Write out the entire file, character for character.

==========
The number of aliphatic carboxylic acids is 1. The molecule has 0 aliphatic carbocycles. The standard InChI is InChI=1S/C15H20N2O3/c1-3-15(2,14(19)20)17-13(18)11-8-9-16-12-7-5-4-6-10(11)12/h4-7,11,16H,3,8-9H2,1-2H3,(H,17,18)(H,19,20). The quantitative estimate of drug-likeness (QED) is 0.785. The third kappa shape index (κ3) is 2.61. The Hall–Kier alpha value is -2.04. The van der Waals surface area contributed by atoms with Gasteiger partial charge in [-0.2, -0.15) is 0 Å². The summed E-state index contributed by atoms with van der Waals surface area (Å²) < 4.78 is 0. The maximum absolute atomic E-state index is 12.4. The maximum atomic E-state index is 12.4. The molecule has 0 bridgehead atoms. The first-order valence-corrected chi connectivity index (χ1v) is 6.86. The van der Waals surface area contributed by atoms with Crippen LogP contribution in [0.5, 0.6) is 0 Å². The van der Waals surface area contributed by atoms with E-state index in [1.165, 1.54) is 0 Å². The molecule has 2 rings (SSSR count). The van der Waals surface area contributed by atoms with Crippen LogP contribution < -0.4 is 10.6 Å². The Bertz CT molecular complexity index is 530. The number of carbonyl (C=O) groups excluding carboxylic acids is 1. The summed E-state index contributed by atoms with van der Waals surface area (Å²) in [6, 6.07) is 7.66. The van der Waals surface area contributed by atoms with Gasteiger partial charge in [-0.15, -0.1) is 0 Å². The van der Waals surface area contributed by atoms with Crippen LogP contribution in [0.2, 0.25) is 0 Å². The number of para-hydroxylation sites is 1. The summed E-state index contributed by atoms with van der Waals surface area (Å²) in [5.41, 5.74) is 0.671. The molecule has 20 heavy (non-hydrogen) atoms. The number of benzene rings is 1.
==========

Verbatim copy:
The number of aliphatic carboxylic acids is 1. The molecule has 0 aliphatic carbocycles. The standard InChI is InChI=1S/C15H20N2O3/c1-3-15(2,14(19)20)17-13(18)11-8-9-16-12-7-5-4-6-10(11)12/h4-7,11,16H,3,8-9H2,1-2H3,(H,17,18)(H,19,20). The quantitative estimate of drug-likeness (QED) is 0.785. The third kappa shape index (κ3) is 2.61. The Hall–Kier alpha value is -2.04. The van der Waals surface area contributed by atoms with Gasteiger partial charge in [-0.2, -0.15) is 0 Å². The summed E-state index contributed by atoms with van der Waals surface area (Å²) < 4.78 is 0. The maximum absolute atomic E-state index is 12.4. The maximum atomic E-state index is 12.4. The molecule has 0 bridgehead atoms. The first-order valence-corrected chi connectivity index (χ1v) is 6.86. The van der Waals surface area contributed by atoms with Crippen LogP contribution in [0.5, 0.6) is 0 Å². The van der Waals surface area contributed by atoms with E-state index in [1.165, 1.54) is 0 Å². The molecule has 2 rings (SSSR count). The van der Waals surface area contributed by atoms with Crippen LogP contribution < -0.4 is 10.6 Å². The Bertz CT molecular complexity index is 530. The number of carbonyl (C=O) groups excluding carboxylic acids is 1. The summed E-state index contributed by atoms with van der Waals surface area (Å²) in [6, 6.07) is 7.66. The van der Waals surface area contributed by atoms with Gasteiger partial charge in [-0.15, -0.1) is 0 Å². The van der Waals surface area contributed by atoms with Crippen LogP contribution in [0.2, 0.25) is 0 Å². The number of para-hydroxylation sites is 1. The summed E-state index contributed by atoms with van der Waals surface area (Å²) in [5.41, 5.74) is 0.671. The molecule has 20 heavy (non-hydrogen) atoms. The number of benzene rings is 1.